“India has implemented a wide array of trade barriers that create
serious negative effectson United States commerce. Despite intensive engagement, India has failed to take the necessary steps to meet the GSP criterion.”
Why is Trump so upset?
Even as the Indian economy liberalized in 1991, customs duties remained at fairly high levels till the late 1990s. Peak customs duty on non-agricultural products came down steadily from 150% in 1991-92 to 40% in 1997-98, 20% in 2004-05 and finally to 10% in 2007-08.
India’s average applied tariff is at 13% according to WTO data, and it is looking to reach average levels of 5% over time in line with ASEAN rates. But the Modi government has also raised duties in the past few years on some products. Some of the items where the US wants tariffs to be reduced include flowers, natural rubber, automobiles and motorcycles, alcoholic beverages and textiles.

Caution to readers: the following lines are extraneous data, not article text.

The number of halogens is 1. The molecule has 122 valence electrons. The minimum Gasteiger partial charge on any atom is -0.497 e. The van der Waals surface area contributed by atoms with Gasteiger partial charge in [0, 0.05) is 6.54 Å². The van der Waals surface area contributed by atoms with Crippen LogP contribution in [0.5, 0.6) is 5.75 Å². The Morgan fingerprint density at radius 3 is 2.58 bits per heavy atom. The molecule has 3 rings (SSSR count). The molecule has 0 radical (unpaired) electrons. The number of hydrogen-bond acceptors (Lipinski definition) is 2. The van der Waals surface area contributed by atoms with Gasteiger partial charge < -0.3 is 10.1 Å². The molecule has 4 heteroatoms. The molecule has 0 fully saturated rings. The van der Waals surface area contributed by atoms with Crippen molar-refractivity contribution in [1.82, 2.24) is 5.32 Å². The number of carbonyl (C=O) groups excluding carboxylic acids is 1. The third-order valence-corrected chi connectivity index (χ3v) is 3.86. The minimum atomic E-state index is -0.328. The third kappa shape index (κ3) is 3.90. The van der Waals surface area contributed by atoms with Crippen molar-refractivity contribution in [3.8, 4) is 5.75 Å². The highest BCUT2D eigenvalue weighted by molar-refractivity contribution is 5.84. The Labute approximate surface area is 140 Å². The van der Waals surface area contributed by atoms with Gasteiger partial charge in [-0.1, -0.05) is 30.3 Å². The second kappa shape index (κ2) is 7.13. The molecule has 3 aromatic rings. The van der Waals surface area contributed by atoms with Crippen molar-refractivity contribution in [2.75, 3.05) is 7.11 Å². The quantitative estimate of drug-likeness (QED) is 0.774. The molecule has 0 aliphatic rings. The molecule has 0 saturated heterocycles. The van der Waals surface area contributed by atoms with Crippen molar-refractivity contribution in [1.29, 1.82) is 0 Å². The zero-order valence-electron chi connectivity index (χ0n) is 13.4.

The US is also peeved at the differences between bound rates and MFN rates. Average applied tariff to MFN nations by India is 13.4%, but customs duty to other nations averages 48.5%.
Trump wants a re-balancing of America’s relationship with all its trade partners. One key element of this is removal of trade subsidies that countries like India and China have leveraged over the years. Trump proudly stated last year that Indian officials had called to start talking about a trade deal for the first time.
The shoe that bites
This is also an acknowledgement by Trump of the changing balance of power. Two decades ago, US was the only economic superpower after the collapse of the USSR. But we now live in a multi-polar world, where US holds neither the power nor the influence it used to wield at that time. In fact Trump himself acknowledges that the US is now a developing country and cannot be satisfied with 1% growth when India and China are growing at high single digits: